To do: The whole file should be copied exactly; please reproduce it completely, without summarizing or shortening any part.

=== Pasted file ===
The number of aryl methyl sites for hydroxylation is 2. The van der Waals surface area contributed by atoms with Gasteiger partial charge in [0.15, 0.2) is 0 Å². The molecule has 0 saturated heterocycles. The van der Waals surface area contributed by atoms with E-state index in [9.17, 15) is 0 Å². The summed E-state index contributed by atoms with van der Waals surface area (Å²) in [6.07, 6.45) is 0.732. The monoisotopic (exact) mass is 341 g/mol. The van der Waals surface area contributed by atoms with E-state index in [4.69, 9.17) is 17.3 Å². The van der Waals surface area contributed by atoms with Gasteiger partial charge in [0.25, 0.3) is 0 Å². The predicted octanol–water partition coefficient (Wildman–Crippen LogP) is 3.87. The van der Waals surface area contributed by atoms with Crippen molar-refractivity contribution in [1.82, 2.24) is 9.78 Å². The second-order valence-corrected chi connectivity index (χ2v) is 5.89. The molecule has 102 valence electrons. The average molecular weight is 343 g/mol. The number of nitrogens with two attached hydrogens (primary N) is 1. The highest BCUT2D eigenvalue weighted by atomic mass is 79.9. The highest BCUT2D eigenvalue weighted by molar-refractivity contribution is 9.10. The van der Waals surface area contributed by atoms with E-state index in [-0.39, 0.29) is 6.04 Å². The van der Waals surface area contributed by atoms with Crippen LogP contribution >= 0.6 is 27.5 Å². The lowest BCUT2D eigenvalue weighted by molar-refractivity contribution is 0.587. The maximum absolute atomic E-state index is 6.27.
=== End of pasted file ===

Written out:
The number of aryl methyl sites for hydroxylation is 2. The van der Waals surface area contributed by atoms with Gasteiger partial charge in [0.15, 0.2) is 0 Å². The molecule has 0 saturated heterocycles. The van der Waals surface area contributed by atoms with E-state index in [9.17, 15) is 0 Å². The summed E-state index contributed by atoms with van der Waals surface area (Å²) in [6.07, 6.45) is 0.732. The monoisotopic (exact) mass is 341 g/mol. The van der Waals surface area contributed by atoms with E-state index in [4.69, 9.17) is 17.3 Å². The van der Waals surface area contributed by atoms with Gasteiger partial charge in [0.25, 0.3) is 0 Å². The predicted octanol–water partition coefficient (Wildman–Crippen LogP) is 3.87. The van der Waals surface area contributed by atoms with Crippen molar-refractivity contribution in [1.82, 2.24) is 9.78 Å². The second-order valence-corrected chi connectivity index (χ2v) is 5.89. The molecule has 102 valence electrons. The average molecular weight is 343 g/mol. The number of nitrogens with two attached hydrogens (primary N) is 1. The highest BCUT2D eigenvalue weighted by atomic mass is 79.9. The highest BCUT2D eigenvalue weighted by molar-refractivity contribution is 9.10. The van der Waals surface area contributed by atoms with E-state index in [-0.39, 0.29) is 6.04 Å². The van der Waals surface area contributed by atoms with Crippen LogP contribution >= 0.6 is 27.5 Å². The lowest BCUT2D eigenvalue weighted by molar-refractivity contribution is 0.587. The maximum absolute atomic E-state index is 6.27.